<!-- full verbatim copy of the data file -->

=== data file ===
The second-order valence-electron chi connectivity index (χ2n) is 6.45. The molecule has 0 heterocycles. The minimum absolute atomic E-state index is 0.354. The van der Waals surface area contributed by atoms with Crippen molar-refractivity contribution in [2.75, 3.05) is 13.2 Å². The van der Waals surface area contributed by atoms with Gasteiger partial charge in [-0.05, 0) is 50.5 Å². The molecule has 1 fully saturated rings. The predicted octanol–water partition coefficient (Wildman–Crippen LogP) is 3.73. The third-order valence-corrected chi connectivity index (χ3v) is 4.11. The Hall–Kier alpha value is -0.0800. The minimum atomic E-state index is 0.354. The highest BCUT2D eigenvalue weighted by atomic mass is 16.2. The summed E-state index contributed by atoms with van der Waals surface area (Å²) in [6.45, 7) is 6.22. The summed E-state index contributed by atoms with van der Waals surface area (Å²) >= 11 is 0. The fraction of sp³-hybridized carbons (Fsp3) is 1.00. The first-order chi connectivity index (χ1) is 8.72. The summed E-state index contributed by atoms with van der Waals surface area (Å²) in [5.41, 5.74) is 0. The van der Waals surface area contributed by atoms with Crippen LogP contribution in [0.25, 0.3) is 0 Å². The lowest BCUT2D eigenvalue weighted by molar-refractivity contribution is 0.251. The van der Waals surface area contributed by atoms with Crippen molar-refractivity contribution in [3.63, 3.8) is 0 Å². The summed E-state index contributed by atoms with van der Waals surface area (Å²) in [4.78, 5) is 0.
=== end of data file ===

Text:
The second-order valence-electron chi connectivity index (χ2n) is 6.45. The molecule has 0 heterocycles. The minimum absolute atomic E-state index is 0.354. The van der Waals surface area contributed by atoms with Crippen molar-refractivity contribution in [2.75, 3.05) is 13.2 Å². The van der Waals surface area contributed by atoms with Gasteiger partial charge in [-0.05, 0) is 50.5 Å². The molecule has 1 fully saturated rings. The predicted octanol–water partition coefficient (Wildman–Crippen LogP) is 3.73. The third-order valence-corrected chi connectivity index (χ3v) is 4.11. The Hall–Kier alpha value is -0.0800. The minimum atomic E-state index is 0.354. The highest BCUT2D eigenvalue weighted by atomic mass is 16.2. The summed E-state index contributed by atoms with van der Waals surface area (Å²) in [6.45, 7) is 6.22. The summed E-state index contributed by atoms with van der Waals surface area (Å²) >= 11 is 0. The fraction of sp³-hybridized carbons (Fsp3) is 1.00. The first-order chi connectivity index (χ1) is 8.72. The summed E-state index contributed by atoms with van der Waals surface area (Å²) in [5.41, 5.74) is 0. The van der Waals surface area contributed by atoms with Crippen LogP contribution in [0.25, 0.3) is 0 Å². The lowest BCUT2D eigenvalue weighted by molar-refractivity contribution is 0.251. The van der Waals surface area contributed by atoms with Crippen molar-refractivity contribution in [3.63, 3.8) is 0 Å². The summed E-state index contributed by atoms with van der Waals surface area (Å²) in [4.78, 5) is 0.